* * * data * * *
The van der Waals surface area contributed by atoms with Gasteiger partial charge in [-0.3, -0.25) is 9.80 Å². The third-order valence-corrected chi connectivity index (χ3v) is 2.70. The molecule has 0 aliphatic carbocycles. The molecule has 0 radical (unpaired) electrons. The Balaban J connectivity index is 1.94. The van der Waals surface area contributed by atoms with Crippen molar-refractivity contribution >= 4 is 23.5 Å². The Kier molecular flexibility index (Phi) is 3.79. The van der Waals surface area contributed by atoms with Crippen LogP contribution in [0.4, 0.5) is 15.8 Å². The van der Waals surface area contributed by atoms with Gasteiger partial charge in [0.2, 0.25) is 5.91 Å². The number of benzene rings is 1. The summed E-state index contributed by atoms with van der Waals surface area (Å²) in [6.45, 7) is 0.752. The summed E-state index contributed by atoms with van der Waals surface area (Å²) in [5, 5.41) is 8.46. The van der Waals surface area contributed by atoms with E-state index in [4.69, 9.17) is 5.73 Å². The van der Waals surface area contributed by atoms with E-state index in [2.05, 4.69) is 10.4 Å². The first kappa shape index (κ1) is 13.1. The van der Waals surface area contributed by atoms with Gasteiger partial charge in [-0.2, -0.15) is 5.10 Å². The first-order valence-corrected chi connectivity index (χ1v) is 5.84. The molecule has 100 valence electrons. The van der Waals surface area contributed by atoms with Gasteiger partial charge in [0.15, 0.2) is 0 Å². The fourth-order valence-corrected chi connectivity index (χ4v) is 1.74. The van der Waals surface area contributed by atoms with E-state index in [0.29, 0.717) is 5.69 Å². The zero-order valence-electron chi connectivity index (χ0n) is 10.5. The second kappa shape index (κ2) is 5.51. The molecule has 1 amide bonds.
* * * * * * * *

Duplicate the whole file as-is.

The van der Waals surface area contributed by atoms with Gasteiger partial charge in [-0.3, -0.25) is 9.80 Å². The third-order valence-corrected chi connectivity index (χ3v) is 2.70. The molecule has 0 aliphatic carbocycles. The molecule has 0 radical (unpaired) electrons. The Balaban J connectivity index is 1.94. The van der Waals surface area contributed by atoms with Crippen molar-refractivity contribution >= 4 is 23.5 Å². The Kier molecular flexibility index (Phi) is 3.79. The van der Waals surface area contributed by atoms with Crippen LogP contribution in [0.4, 0.5) is 15.8 Å². The van der Waals surface area contributed by atoms with Gasteiger partial charge in [0.2, 0.25) is 5.91 Å². The number of benzene rings is 1. The summed E-state index contributed by atoms with van der Waals surface area (Å²) in [6.45, 7) is 0.752. The summed E-state index contributed by atoms with van der Waals surface area (Å²) in [5, 5.41) is 8.46. The van der Waals surface area contributed by atoms with E-state index in [4.69, 9.17) is 5.73 Å². The van der Waals surface area contributed by atoms with E-state index in [2.05, 4.69) is 10.4 Å². The first kappa shape index (κ1) is 13.1. The van der Waals surface area contributed by atoms with Gasteiger partial charge in [-0.2, -0.15) is 5.10 Å². The first-order valence-corrected chi connectivity index (χ1v) is 5.84. The molecule has 100 valence electrons. The van der Waals surface area contributed by atoms with Gasteiger partial charge in [0.15, 0.2) is 0 Å². The fourth-order valence-corrected chi connectivity index (χ4v) is 1.74. The van der Waals surface area contributed by atoms with E-state index in [0.29, 0.717) is 5.69 Å². The zero-order valence-electron chi connectivity index (χ0n) is 10.5. The second kappa shape index (κ2) is 5.51. The molecule has 1 amide bonds.